By Johnette Rodriguez
Fashioning Unique Spaces with Artistic Flair and a Singular Sense of Style
Painter, collector, designer, mom. Visual artist and award-winning designer Kyla Coburn wears all of those hats with great aplomb. She has designed many different interiors, including those of the former Providence Black Rep, the new interior lobby of the Dowling Theater at Trinity Rep and even the dressing rooms for “The Tonight Show with Jimmy Fallon.” But for the past 20 years, Coburn’s design specialty in Rhode Island has been restaurants and bars.
She estimates she might have done four or five designs a year and that most of the establishments are still around. A restaurant/bar trio on Providence’s West Side that made the foodie crowd really take notice was Loie Fuller’s, The Avery and Ama’s (that later became North). All three featured female nudes, which to some on the Providence scene became a signature for Coburn’s designs.
But Coburn’s interests, influences and inspirations are as far-ranging as an unusual childhood in an artistic Bohemian family and her college gap-years in Japan, India and Latin America can take her. She started college at Wesleyan, transferred to Brown and ended up at the Rhode Island School of Design (RISD), which her grandparents and her parents all had attended and where they met their spouses, and where she met her long-time partner. Coburn met Andrew Trench at RISD and worked with him for 10 years before settling down and having five children, now ages 2 to 9.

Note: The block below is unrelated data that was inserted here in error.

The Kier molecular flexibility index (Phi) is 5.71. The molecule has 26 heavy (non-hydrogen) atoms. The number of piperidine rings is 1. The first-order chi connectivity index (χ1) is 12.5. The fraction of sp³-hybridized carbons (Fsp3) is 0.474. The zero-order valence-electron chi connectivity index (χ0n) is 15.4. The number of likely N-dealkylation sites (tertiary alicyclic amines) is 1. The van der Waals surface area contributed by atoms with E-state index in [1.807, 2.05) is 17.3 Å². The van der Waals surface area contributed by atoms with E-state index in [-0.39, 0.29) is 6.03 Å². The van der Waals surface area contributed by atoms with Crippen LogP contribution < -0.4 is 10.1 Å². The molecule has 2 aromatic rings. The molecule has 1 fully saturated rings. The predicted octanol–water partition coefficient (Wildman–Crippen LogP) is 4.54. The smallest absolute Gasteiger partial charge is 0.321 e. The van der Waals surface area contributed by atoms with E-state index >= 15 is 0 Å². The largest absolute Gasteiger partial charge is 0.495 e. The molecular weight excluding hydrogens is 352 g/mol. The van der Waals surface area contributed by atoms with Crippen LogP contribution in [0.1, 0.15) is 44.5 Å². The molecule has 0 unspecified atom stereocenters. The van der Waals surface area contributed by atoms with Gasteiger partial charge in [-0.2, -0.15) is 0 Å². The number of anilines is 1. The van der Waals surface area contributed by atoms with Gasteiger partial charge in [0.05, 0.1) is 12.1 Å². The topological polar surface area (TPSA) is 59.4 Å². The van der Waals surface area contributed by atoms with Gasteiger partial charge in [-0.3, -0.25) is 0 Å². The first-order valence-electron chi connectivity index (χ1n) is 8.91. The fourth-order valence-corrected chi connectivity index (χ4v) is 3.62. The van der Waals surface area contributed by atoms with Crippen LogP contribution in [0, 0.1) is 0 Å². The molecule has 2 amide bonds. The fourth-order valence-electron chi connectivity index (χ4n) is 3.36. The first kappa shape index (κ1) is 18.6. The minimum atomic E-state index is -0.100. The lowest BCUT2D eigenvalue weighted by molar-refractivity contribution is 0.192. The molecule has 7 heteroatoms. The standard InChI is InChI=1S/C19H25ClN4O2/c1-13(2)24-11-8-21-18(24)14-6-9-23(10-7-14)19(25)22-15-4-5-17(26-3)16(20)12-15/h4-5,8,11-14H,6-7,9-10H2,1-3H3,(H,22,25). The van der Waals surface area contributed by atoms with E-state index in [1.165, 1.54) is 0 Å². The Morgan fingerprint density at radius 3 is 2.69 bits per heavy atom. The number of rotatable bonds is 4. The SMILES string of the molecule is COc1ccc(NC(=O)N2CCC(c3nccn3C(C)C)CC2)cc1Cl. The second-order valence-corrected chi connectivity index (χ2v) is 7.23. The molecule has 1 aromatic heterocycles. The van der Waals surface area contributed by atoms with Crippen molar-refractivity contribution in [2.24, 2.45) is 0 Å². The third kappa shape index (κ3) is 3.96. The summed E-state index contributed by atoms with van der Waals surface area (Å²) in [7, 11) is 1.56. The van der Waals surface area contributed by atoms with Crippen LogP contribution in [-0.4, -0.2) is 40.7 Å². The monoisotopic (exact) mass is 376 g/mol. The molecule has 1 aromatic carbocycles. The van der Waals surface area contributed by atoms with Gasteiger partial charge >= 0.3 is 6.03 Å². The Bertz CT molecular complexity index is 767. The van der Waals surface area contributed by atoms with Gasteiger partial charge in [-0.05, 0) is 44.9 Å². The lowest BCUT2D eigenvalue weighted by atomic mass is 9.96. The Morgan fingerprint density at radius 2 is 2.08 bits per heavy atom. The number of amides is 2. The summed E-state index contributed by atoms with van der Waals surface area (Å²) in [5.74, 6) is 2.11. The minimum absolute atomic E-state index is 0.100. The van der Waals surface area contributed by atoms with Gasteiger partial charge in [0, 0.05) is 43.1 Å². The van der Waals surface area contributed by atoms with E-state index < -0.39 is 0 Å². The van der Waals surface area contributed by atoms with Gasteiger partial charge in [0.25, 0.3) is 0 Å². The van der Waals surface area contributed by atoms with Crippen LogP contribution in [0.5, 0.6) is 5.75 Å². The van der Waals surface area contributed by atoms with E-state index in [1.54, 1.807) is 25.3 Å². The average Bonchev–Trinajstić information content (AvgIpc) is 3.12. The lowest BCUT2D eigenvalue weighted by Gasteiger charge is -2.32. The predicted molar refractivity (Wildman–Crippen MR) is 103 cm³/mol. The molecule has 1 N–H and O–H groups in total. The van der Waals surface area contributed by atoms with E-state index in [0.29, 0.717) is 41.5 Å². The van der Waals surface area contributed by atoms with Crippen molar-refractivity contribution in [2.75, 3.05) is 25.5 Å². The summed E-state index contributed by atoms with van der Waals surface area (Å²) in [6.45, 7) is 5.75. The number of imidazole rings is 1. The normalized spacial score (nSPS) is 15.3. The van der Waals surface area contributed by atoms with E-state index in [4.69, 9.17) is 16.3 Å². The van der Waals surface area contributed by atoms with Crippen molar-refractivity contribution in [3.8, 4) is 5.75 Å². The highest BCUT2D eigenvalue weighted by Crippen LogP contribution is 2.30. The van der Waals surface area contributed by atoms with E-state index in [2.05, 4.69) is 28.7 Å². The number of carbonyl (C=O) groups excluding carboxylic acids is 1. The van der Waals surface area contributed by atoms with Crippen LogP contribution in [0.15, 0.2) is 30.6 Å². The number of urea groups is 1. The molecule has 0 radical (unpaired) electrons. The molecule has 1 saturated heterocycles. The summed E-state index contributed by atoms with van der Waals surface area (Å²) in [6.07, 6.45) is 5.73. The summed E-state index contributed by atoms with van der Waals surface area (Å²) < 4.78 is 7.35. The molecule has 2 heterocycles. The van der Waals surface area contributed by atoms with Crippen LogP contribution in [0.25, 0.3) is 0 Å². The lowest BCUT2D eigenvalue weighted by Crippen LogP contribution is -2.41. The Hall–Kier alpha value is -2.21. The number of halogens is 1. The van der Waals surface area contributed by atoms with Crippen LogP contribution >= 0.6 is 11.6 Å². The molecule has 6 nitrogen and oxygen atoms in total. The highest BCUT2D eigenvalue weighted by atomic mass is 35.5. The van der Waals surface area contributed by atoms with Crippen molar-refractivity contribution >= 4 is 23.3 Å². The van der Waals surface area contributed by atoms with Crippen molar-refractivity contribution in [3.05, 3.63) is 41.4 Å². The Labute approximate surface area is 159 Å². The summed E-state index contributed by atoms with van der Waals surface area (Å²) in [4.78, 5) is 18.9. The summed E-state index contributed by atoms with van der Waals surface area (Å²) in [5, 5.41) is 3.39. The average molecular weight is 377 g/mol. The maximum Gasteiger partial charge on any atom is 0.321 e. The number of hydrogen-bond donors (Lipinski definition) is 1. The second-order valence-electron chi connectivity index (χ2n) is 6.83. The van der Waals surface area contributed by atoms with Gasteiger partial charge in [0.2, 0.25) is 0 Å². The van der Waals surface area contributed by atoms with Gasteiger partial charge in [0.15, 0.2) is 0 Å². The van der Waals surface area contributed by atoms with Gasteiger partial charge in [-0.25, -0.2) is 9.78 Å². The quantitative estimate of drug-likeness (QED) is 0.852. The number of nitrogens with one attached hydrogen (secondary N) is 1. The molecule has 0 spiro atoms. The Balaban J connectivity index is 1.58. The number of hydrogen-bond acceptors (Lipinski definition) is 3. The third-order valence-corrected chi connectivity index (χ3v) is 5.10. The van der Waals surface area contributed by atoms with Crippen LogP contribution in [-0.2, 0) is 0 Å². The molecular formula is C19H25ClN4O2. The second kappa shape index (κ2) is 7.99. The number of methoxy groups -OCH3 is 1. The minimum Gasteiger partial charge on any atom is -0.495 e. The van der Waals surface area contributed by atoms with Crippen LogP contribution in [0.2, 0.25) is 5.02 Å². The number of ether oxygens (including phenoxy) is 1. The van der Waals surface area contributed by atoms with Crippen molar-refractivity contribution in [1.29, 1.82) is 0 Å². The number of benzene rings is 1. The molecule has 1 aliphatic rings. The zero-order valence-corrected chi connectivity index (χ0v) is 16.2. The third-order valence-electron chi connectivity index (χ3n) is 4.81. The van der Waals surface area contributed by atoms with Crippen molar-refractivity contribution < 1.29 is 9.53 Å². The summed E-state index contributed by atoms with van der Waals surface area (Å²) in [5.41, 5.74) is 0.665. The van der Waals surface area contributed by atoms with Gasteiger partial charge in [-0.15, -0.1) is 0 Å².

Trench collaborated with Coburn on two West Side restaurants: The Grange and Broadway Bistro. The former has a rustic feel, with reclaimed wood, glass insulators and even a porch swing. The latter has an urban bar and dining area, all reds and blacks with scores of prints, drawings and photos on the walls. In contrast, The Aviary, in Swansea, MA, is light-filled, with a chandelier made of birdcages and a Coburn-painted mural of trees and birds. On the riverfront in Providence, Café Nuovo has a sleek modern feel with another of her original murals.
“I really do love painting the most,” Coburn reflects recently, sitting next to six life-sized spray-painted panels of 28 hip-hop stars and near a large graffiti-covered wall in the brand-new restaurant called Troop, in the heart of Olneyville.
Indeed, this two-story industrial space provided Coburn with the challenge of “having different zones and creating some intimacy.” Thus, she put a row of booths against one wall, up on a platform, separating them from the two-tops on the floor—which is painted to look like Latin American tiles—and across from the long bar and 22 barstools with skateboard decks secured as backs.
She also set off three other areas: one enclosed with three hanging rattan chairs and a metal glider-swing; another, one level up, with antique shutter-like screens on one side; and another at the entrance, a merchandising counter, with vintage lunchboxes over the door and vintage T-shirts for sale.
“The owners [Jason Timothy, Leigh Vincola and Sean Larkin] wanted an ’80s hip-hop vibe, but not a nightclub,” she explains. “So I decided to make it a surfy, skateboardy, vacation-like vibe, plus a tropical thing, like in Costa Rica at that time. I wanted a lot of it to be irreverent—nostalgia and tongue-in-cheek both.”